• Post Reply Bookmark Topic Watch Topic
  • New Topic

function calling in a program  RSS feed

 
Ranch Hand
Posts: 35
  • Mark post as helpful
  • send pies
  • Quote
  • Report post to moderator
I just wanted to ask that when we invoke a function by passing certain arguments in it ,so for instance I have certain variables like a,b and c with some values assigned to them,so when I invoke a function like func(a*b , 8, c+a) where the function func accepts parameters like func(int x,int y,int z) ,so is there any order of evaluation of expressions defined like the value of c+d would be evaluated first and then assigned to variable z ,because in C we have sequence points and since comma when acting like a separator is not a sequence point so any of the expression can be executed first ,so bascially is there any sequence in which the function arguments are assigned to the parameters of the function or any relation with the stack implementation.

Even in C ,the printf starts executing its expressions from right to left so basically in why does it happen there when comma is a separator in a function argument ,I am really confused in it.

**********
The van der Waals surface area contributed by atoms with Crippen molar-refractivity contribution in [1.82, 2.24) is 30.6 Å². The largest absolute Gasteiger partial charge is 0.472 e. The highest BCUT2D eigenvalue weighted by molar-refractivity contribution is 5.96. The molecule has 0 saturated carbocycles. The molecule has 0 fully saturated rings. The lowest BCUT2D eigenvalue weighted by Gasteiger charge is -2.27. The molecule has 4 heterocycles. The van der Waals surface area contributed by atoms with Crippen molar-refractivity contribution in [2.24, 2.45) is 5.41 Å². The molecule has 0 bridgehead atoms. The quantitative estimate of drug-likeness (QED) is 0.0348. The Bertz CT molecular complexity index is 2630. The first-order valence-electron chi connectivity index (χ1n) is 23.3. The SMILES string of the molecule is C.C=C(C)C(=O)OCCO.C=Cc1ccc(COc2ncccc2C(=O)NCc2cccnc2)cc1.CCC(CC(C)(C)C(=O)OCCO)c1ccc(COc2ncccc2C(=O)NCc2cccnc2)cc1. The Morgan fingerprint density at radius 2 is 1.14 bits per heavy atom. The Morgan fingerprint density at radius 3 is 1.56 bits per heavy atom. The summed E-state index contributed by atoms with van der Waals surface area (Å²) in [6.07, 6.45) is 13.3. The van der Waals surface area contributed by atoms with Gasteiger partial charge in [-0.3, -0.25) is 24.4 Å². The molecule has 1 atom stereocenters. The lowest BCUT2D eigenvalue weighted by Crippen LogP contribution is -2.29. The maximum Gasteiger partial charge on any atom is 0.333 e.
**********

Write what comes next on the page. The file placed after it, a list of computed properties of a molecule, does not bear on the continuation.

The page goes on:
Java Cowboy
Sheriff
Posts: 16060
88
Android IntelliJ IDE Java Scala Spring
  • Mark post as helpful
  • send pies
  • Quote
  • Report post to moderator
To find the answer to such questions, you have to look in the Java Language Specification.

You can find the answer to this in paragraph 15.12.4.2 Evaluate Arguments:

The argument expressions, if any, are evaluated in order, from left to right. If the evaluation of any argument expression completes abruptly, then no part of any argument expression to its right appears to have been evaluated, and the method invocation completes abruptly for the same reason. The result of evaluating the j'th argument expression is the j'th argument value, for 1 ≤ j ≤ n. Evaluation then continues, using the argument values, as described below.

By the way, Java does not have functions like in C, they are called methods instead.

The Java Language Specification does not use the concept of sequence points as in the specification of the C programming language.

In C, the order of function arguments is not defined, which means that any C compiler might do it in any order, whatever is more efficient or more convenient. The fact that on your particular C compiler you see that the arguments to printf are evaluated from left to right does not mean that it works like that on all C compilers, or even on all printf calls with your own C compiler. In C there is simply no guarantee that the arguments are evaluated in any particular order.
 
Don't get me started about those stupid light bulbs.
  • Post Reply Bookmark Topic Watch Topic
  • New Topic
Boost this thread!